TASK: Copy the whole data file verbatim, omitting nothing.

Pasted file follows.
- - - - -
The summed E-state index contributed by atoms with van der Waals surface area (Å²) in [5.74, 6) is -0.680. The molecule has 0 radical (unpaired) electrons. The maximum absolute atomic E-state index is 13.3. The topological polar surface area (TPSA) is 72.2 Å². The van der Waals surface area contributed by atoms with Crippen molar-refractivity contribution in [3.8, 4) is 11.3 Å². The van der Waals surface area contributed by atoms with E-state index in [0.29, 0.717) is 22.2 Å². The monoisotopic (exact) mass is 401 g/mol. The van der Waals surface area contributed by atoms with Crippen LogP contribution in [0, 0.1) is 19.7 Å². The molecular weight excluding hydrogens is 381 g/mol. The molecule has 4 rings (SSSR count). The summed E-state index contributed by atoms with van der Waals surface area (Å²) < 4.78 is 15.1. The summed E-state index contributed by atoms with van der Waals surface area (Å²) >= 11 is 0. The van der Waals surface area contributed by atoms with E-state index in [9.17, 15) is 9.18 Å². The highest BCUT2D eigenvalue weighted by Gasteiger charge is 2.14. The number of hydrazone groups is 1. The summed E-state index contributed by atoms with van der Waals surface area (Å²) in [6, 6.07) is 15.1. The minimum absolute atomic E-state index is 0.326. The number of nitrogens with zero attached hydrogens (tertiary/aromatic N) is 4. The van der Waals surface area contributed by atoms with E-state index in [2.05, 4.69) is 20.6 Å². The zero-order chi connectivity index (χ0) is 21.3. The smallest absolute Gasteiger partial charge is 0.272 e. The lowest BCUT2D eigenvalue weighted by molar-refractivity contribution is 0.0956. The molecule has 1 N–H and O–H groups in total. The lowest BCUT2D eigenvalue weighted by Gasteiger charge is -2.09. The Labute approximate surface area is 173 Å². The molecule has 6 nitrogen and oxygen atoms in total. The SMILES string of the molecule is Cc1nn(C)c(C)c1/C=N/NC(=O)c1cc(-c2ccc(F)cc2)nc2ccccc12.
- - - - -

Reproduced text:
The summed E-state index contributed by atoms with van der Waals surface area (Å²) in [5.74, 6) is -0.680. The molecule has 0 radical (unpaired) electrons. The maximum absolute atomic E-state index is 13.3. The topological polar surface area (TPSA) is 72.2 Å². The van der Waals surface area contributed by atoms with Crippen molar-refractivity contribution in [3.8, 4) is 11.3 Å². The van der Waals surface area contributed by atoms with E-state index in [0.29, 0.717) is 22.2 Å². The monoisotopic (exact) mass is 401 g/mol. The van der Waals surface area contributed by atoms with Crippen LogP contribution in [0, 0.1) is 19.7 Å². The molecular weight excluding hydrogens is 381 g/mol. The molecule has 4 rings (SSSR count). The summed E-state index contributed by atoms with van der Waals surface area (Å²) < 4.78 is 15.1. The summed E-state index contributed by atoms with van der Waals surface area (Å²) >= 11 is 0. The van der Waals surface area contributed by atoms with E-state index in [9.17, 15) is 9.18 Å². The highest BCUT2D eigenvalue weighted by Gasteiger charge is 2.14. The number of hydrazone groups is 1. The summed E-state index contributed by atoms with van der Waals surface area (Å²) in [6, 6.07) is 15.1. The minimum absolute atomic E-state index is 0.326. The number of nitrogens with zero attached hydrogens (tertiary/aromatic N) is 4. The van der Waals surface area contributed by atoms with E-state index in [2.05, 4.69) is 20.6 Å². The zero-order chi connectivity index (χ0) is 21.3. The smallest absolute Gasteiger partial charge is 0.272 e. The lowest BCUT2D eigenvalue weighted by molar-refractivity contribution is 0.0956. The molecule has 1 N–H and O–H groups in total. The lowest BCUT2D eigenvalue weighted by Gasteiger charge is -2.09. The Labute approximate surface area is 173 Å². The molecule has 6 nitrogen and oxygen atoms in total. The SMILES string of the molecule is Cc1nn(C)c(C)c1/C=N/NC(=O)c1cc(-c2ccc(F)cc2)nc2ccccc12.